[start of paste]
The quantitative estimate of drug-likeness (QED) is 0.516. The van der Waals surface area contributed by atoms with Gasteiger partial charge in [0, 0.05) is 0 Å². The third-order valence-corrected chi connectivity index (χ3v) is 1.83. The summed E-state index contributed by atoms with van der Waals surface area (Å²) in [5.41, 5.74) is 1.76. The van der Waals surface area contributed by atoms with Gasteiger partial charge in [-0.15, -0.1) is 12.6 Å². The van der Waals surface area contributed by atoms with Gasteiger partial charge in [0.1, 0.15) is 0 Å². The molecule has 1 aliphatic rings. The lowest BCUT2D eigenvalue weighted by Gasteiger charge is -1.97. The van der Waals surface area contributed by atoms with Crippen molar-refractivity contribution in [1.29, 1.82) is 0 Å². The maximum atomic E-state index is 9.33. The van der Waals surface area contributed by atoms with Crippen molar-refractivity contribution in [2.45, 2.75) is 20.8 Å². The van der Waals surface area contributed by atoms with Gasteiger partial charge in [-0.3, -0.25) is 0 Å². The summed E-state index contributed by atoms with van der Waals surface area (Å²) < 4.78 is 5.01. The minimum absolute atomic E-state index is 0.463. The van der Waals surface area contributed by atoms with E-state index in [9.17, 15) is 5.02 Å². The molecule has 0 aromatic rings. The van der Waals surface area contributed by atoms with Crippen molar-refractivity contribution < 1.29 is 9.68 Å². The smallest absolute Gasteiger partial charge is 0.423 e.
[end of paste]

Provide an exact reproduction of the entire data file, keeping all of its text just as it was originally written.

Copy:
The quantitative estimate of drug-likeness (QED) is 0.516. The van der Waals surface area contributed by atoms with Gasteiger partial charge in [0, 0.05) is 0 Å². The third-order valence-corrected chi connectivity index (χ3v) is 1.83. The summed E-state index contributed by atoms with van der Waals surface area (Å²) in [5.41, 5.74) is 1.76. The van der Waals surface area contributed by atoms with Gasteiger partial charge in [-0.15, -0.1) is 12.6 Å². The van der Waals surface area contributed by atoms with Gasteiger partial charge in [0.1, 0.15) is 0 Å². The molecule has 1 aliphatic rings. The lowest BCUT2D eigenvalue weighted by Gasteiger charge is -1.97. The van der Waals surface area contributed by atoms with Crippen molar-refractivity contribution in [1.29, 1.82) is 0 Å². The maximum atomic E-state index is 9.33. The van der Waals surface area contributed by atoms with Crippen molar-refractivity contribution in [2.45, 2.75) is 20.8 Å². The van der Waals surface area contributed by atoms with Gasteiger partial charge in [-0.3, -0.25) is 0 Å². The summed E-state index contributed by atoms with van der Waals surface area (Å²) < 4.78 is 5.01. The minimum absolute atomic E-state index is 0.463. The van der Waals surface area contributed by atoms with E-state index in [9.17, 15) is 5.02 Å². The molecule has 0 aromatic rings. The van der Waals surface area contributed by atoms with Crippen molar-refractivity contribution < 1.29 is 9.68 Å². The smallest absolute Gasteiger partial charge is 0.423 e.